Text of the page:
Check out the eLDIG website for more resources and support.

Contact Us

Email us at: course-support@smeal.psu.edu or fill out our Remote Teaching Support form.

Inclusive Design for Mixed and Hybrid Delivery – Summer 2021 Newsletter 2

Summer 2021 – Designing for Students in Multiple Delivery Modes

The goal of the Smeal Academy is to equip everyone with best practices and strategies for teaching, learning, and technology to ensure the Smeal community is prepared to respond to the unique teaching challenges of this time. Throughout the summer, we will be sending emails with practical tips and information, providing live sessions, and holding virtual consultations.

This week, we share resources that can help you consider strategies for teaching courses to a mixed mode of students who will be joining your course both in person and online. A number of our students will not be able to return to campus this Fall due to the Pandemic and have indicated their need to participate remotely through the “Raise Your Hand” initiative in Starfish.

The future is flexible!

Flexibility in delivery modes is probably here to stay. According to the 2021 Chloe 6 Report, 83% of public universities expect to see an increase in undergraduate, online enrollment as a part of the long-term impact of the pandemic (NOTE: Study sample size = 361 schools: 26% Public 2 year; 35% Public 4 year; 35% Private 4 year; 21% For Profit). As we think about how this will affect teaching and learning, consider that we are entering a new normal where students are entering our classes with the experience and likely an expectation or need for some flexibility in participation modes and digital access to resources. The new normal is shaped by our experiences over the last 15 months, so remember that all learners (and instructors) will benefit when we continue some of the best practices we’ve adopted during this time.

Build Community

If we are not intentional about building community in our classes (regardless of delivery mode), students are more likely to:

  • Earn lower grades,
  • Withdraw from your course or dropout from school altogether, and/or
  • Have increased feelings of social isolation (Ali & Smith, 2015).

Though some courses have a “no technology” policy, when you have students who will be participating in your course both in person and from a distance, technology can help connect students both in the classroom and online and level the playing field. Here are a couple of strategies you might consider:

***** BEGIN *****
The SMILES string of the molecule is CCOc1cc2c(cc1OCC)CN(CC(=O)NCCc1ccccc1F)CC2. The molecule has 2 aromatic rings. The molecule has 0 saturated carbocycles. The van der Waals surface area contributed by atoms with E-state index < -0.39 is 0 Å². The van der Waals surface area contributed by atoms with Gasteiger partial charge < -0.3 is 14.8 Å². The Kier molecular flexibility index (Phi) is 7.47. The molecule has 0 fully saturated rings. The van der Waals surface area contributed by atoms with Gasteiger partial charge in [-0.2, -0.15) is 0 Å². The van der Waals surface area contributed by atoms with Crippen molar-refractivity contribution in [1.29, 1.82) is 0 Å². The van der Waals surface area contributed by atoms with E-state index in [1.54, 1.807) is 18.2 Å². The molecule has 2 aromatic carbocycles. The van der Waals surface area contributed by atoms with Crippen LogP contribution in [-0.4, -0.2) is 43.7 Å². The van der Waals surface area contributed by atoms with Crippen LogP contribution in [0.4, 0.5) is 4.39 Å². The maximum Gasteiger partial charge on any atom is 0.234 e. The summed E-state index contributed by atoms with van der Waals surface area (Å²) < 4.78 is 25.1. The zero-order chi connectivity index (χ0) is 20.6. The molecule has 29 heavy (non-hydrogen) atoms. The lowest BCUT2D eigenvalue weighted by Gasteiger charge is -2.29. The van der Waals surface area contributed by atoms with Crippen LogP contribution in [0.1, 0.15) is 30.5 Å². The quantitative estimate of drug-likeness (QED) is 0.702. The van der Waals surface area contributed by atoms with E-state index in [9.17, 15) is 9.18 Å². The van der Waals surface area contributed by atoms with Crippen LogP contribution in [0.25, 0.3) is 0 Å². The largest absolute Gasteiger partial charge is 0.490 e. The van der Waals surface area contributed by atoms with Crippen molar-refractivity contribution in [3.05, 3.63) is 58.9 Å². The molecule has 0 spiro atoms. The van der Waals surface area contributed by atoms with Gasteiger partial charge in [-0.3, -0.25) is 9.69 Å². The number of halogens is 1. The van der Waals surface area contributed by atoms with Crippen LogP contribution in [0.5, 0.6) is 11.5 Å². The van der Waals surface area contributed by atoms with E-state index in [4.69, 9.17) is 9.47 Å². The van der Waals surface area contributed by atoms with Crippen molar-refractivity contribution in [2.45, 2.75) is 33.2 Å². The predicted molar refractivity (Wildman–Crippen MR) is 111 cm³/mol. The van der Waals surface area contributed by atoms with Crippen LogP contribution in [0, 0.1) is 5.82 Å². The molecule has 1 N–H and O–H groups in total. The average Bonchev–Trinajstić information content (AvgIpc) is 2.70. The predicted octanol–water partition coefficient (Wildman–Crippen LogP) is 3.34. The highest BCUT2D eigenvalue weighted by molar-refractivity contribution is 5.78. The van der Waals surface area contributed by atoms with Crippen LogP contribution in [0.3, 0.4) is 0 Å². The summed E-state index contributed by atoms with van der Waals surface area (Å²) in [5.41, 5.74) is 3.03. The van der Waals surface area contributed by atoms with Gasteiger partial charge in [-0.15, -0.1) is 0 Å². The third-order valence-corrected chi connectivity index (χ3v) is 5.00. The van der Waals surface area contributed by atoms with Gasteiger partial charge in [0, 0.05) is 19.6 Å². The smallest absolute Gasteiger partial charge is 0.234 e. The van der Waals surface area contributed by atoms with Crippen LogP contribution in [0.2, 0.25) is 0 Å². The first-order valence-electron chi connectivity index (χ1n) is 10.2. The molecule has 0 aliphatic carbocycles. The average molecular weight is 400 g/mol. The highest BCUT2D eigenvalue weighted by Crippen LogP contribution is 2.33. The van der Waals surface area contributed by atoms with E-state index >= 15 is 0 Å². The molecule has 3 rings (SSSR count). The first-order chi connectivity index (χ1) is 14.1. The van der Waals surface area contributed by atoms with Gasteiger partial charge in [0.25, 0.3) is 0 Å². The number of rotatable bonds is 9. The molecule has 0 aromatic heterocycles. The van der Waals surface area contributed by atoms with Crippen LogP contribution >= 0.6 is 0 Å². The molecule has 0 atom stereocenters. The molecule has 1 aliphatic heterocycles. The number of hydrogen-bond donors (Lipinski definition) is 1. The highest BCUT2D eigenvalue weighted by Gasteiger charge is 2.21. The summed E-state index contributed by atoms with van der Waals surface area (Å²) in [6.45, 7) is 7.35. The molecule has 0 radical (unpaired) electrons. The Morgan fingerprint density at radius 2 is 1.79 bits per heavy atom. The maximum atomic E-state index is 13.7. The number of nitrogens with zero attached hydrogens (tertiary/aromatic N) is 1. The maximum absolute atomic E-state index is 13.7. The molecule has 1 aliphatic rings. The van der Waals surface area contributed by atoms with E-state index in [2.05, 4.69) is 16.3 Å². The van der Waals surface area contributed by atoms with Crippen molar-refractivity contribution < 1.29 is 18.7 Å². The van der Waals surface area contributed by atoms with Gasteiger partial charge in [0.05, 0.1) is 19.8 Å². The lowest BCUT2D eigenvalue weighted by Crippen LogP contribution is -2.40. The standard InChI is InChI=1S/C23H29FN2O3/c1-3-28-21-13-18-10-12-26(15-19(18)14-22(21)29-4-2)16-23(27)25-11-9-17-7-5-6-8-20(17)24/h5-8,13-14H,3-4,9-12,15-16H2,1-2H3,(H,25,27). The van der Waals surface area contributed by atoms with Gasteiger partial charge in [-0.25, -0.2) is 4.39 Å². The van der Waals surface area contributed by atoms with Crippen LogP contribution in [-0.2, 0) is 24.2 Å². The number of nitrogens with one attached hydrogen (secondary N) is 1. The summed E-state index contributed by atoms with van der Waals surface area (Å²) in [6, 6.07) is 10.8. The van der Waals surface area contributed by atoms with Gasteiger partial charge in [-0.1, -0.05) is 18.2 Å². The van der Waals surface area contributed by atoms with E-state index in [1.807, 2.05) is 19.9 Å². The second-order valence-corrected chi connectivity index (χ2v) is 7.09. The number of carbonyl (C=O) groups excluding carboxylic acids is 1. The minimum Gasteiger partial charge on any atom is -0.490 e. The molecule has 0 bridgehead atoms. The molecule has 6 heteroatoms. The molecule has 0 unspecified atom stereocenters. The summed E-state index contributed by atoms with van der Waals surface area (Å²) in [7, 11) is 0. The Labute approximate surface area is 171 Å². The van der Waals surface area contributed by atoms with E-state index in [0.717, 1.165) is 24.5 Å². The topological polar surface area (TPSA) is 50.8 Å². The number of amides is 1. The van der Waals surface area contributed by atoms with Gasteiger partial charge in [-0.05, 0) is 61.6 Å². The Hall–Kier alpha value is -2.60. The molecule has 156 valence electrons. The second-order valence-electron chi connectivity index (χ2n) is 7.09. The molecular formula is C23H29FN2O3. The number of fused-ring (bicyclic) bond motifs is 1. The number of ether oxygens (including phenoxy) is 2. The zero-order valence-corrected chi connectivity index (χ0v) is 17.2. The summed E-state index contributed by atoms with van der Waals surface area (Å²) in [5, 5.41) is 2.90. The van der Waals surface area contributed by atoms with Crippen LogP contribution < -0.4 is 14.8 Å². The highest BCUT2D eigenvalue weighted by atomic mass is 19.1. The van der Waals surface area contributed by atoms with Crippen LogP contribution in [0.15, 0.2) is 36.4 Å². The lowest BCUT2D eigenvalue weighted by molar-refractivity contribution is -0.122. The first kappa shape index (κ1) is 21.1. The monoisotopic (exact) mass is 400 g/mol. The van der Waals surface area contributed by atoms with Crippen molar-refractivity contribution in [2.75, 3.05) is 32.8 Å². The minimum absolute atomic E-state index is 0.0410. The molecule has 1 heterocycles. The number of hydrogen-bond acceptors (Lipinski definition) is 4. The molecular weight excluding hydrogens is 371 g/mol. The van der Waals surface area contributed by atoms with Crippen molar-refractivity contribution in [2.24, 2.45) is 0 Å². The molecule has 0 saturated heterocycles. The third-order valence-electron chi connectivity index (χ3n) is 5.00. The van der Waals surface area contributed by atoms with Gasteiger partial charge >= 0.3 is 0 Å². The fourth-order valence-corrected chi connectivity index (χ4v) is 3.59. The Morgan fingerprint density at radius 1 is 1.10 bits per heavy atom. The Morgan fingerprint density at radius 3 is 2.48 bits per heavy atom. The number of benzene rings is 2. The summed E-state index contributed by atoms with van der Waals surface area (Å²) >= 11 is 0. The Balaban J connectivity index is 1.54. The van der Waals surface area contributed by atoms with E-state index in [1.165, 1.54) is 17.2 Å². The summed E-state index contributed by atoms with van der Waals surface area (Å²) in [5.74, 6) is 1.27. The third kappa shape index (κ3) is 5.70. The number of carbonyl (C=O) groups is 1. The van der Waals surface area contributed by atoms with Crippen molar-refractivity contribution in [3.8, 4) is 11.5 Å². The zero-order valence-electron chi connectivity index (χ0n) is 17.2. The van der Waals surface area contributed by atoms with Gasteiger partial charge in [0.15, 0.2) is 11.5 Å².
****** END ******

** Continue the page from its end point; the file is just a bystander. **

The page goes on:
• Use a tool like Top Hat for polling for synchronous and asynchronous participants with the same poll.
  • Group students with a mix of in-person and remote participants so they can get to know each other,
  • Use social icebreakers,
  • Consider merging sections in Canvas to connect students using Canvas tools, and
  • Extend conversations beyond the classroom by using tools like Canvas, Top Hat, or Packback discussions. This can help foster reflection, synthesis, and community-building.

Structure Your Course for Success

Have you ever had to go for a test at the hospital, been taken through various hallways and rooms and then tried to follow the signs to the exit, hoping you’d find your way out (and felt relieved when you found your way out)? Sometimes, there aren’t enough signs, and you can become anxious that you might be going the wrong way. Sometimes, you need to ask for help because you feel lost. Just as we don’t like feeling lost in a physical space, it’s important to ensure that students can navigate our course spaces with ease as well.

Imagine what it’s like for a student to enter your Canvas space for the first time. Do they know where to begin and is there an adequate road map that’s easy for them to follow so they know where things are and how the course is organized? There is nothing more frustrating than for students to feel like they are on a scavenger hunt when trying to navigate their way through their courses. Here are three things you can do that will help all of your students find their way in your courses: